Retooling before the 1956-57 season, the Hawks acquired Ed Macauley and rookie Cliff Hagan from the Boston Celtics for the draft rights to Bill Russell. The team added guard Slater Martin in an early-season deal with the New York Knicks while Alex Hannum arrived a few weeks later after being released by the Fort Wayne Pistons. Hannum became the team’s third coach that season by taking over as player-coach with 31 games left on the schedule. Though they posted a 34-38 record in 1956-57, a series of tie-breaking playoff games against the Pistons and a three-game sweep of the Minneapolis Lakers had them in the NBA Finals. In Game 1 of the 1957 NBA Finals at the Boston Garden, Pettit scored 37 points as the Hawks shocked the Bill Russell-led Boston Celtics in double overtime. Pettit won his team the third game in the series with a late basket in St. Louis. His two free throws with six seconds left in Game 7 forced overtime, but Pettit’s 39 points and 19 rebounds in 56 minutes weren’t enough to win a double-overtime game. Pettit averaged 29.8 points and 16.8 rebounds per game during their 1957 playoff run.

A franchise record 41 wins and a division crown allowed the Hawks to get back at the Celtics in the 1958 NBA Finals. Pettit led the Hawks to an NBA Championship with a then-playoff record 50 points in the Hawks’ 110-109 series clinching victory in game 6. Both teams would later meet in the 1960 and 1961 Finals, with Boston winning each time. For the season, Pettit scored 24.6 ppg and pulled down 17.4 rpg, and earned All-Star Game MVP honors with a performance that included 28 points and 26 rebounds.

St. Louis finished at the top of the Western Division in each of the next three seasons. Pettit’s league leading scoring average of 29.2 points per game in the 1958-59 season was an NBA record at the time, and he was named the Sporting News NBA MVP. In the 1960-61 season, Pettit averaged 27.9 points per game[4] and pulled down 20.3 rebounds per game, making him one of only five players to ever break the 20 rpg barrier. He, along with Wilt Chamberlain and Jerry Lucas, are the only three people who averaged more than twenty points and twenty rebounds in an NBA season.

In the following season, he scored a career best 31.1 points per game, but the Hawks slipped to fourth place. After missing 30 games because of injuries, Pettit ended his career in 1965 still near the peak of his game. He was the first NBA player to eclipse the 20,000 points mark (20,880 for a 26.4 average). Of the 20,880 points he scored in the NBA, 6,182 of them (nearly 30 percent) came from free throws. His 12,849 rebounds were second most in league history at the time he retired, and his 16.2 rebounds per game career average remains third only to Wilt Chamberlain and Bill Russell.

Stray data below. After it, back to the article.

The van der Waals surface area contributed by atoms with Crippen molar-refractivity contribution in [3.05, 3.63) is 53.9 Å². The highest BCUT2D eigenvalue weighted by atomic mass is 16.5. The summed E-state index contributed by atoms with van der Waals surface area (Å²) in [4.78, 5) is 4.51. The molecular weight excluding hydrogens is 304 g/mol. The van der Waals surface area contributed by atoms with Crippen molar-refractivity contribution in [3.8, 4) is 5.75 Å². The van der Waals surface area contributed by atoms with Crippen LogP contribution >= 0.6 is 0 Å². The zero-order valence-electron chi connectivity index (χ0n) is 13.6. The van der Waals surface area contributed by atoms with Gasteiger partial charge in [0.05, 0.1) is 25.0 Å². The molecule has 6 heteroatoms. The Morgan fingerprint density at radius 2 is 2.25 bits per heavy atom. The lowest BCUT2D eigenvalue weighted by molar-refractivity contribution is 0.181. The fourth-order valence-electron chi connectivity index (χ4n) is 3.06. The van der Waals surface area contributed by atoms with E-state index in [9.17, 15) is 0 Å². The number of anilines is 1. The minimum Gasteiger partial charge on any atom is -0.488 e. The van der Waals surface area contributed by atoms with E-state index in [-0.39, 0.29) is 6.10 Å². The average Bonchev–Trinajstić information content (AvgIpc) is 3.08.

Pettit as a member of the Hawks

Pettit was an NBA All-Star in each of his 11 seasons, was named to the All-NBA First Team ten times, and was named to the All-NBA Second Team once. Pettit still holds the top two NBA All-Star Game rebounding performances with 26 in 1958 and 27 in 1962, and has the second highest All-Star Game points per game average with 20.4 (behind only Oscar Robertson). Pettit averaged at least 20 points per game and at least 12 rebounds per game in each of his 11 NBA seasons. He never finished below seventh in the NBA scoring race[4] and no other retired player in NBA history other than Pettit and Alex Groza (who played only two seasons) has averaged more than 20 points per game in every season they’ve played (note: Michael Jordan averaged exactly 20 points per game in his final season).

In 1970, he was inducted into the Naismith Memorial Basketball Hall of Fame. Pettit was named to the NBA’s 35th Anniversary Team in 1980,[3] and was named one of the 50 Greatest Players in NBA History in 1996.

Pettit in 2013

Personal life

NBA career statistics

Legend  GPGames played MPG Minutes per game FG% Field-goal percentage FT% Free-throw percentage RPG Rebounds per game APG Assists per game PPG Points per game Bold Career highDenotes seasons in which Pettit won an NBA championship

Regular season

YearTeamGPMPGFG%FT%RPGAPGPPG1954-55Milwaukee7236.9.407.75113.83.220.41955-56St. Louis7238.8.429.73616.22.625.71956-57St. Louis7135.1.415.77314.61.924.71957-58St. Louis7036.1.410.74917.42.224.61958-59St. Louis7239.9.438.75916.43.129.21959-60St. Louis7240.2.438.75317.03.626.11960-61St. Louis7639.8.447.72420.33.427.91961-62St. Louis7842.1.450.77118.73.731.11962-63St. Louis7939.1.446.77415.13.128.41963-64St. Louis8041.2.463.78915.33.227.41964-65St. Louis5035.1.429.82012.42.622.5Career79238.8.436.76116.23.026.4


YearTeamGPMPGFG%FT%RPGAPGPPG1956St. Louis834.3.367.84310.52.319.11957St. Louis1043.0.414.76716.82.529.81958St. Louis1139.1.391.72916.51.824.21959St. Louis642.8.423.78512.52.327.81960St. Louis1441.1.442.75415.83.726.11961St. Louis1243.8.412.75717.63.228.61963St. Louis1142.1.459.77815.13.031.81964St. Louis1241.2.412.83514.52.821.01965St. Louis423.8.366.8006.02.011.5Career8840.3.418.77414.82.725.5